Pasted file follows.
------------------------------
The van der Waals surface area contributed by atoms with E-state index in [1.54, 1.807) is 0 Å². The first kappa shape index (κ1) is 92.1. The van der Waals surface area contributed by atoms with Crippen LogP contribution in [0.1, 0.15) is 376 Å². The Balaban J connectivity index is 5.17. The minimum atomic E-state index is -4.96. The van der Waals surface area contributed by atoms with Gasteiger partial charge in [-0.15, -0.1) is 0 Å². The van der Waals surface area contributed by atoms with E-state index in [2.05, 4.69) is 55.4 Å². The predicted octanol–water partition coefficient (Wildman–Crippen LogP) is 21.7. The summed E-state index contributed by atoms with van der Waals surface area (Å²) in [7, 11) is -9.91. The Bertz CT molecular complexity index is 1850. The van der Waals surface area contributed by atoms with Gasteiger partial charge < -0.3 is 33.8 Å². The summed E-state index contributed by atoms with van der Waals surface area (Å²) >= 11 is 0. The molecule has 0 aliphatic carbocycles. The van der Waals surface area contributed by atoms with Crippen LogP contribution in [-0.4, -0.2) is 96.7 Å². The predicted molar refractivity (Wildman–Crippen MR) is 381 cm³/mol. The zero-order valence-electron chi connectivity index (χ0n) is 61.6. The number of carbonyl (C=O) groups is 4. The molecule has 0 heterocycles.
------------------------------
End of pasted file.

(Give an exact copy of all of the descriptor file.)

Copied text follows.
The van der Waals surface area contributed by atoms with E-state index in [1.54, 1.807) is 0 Å². The first kappa shape index (κ1) is 92.1. The van der Waals surface area contributed by atoms with Crippen LogP contribution in [0.1, 0.15) is 376 Å². The Balaban J connectivity index is 5.17. The minimum atomic E-state index is -4.96. The van der Waals surface area contributed by atoms with Gasteiger partial charge in [-0.15, -0.1) is 0 Å². The van der Waals surface area contributed by atoms with E-state index in [2.05, 4.69) is 55.4 Å². The predicted octanol–water partition coefficient (Wildman–Crippen LogP) is 21.7. The summed E-state index contributed by atoms with van der Waals surface area (Å²) in [7, 11) is -9.91. The Bertz CT molecular complexity index is 1850. The van der Waals surface area contributed by atoms with Gasteiger partial charge < -0.3 is 33.8 Å². The summed E-state index contributed by atoms with van der Waals surface area (Å²) >= 11 is 0. The molecule has 0 aliphatic carbocycles. The van der Waals surface area contributed by atoms with Crippen LogP contribution in [-0.4, -0.2) is 96.7 Å². The predicted molar refractivity (Wildman–Crippen MR) is 381 cm³/mol. The zero-order valence-electron chi connectivity index (χ0n) is 61.6. The number of carbonyl (C=O) groups is 4. The molecule has 0 heterocycles.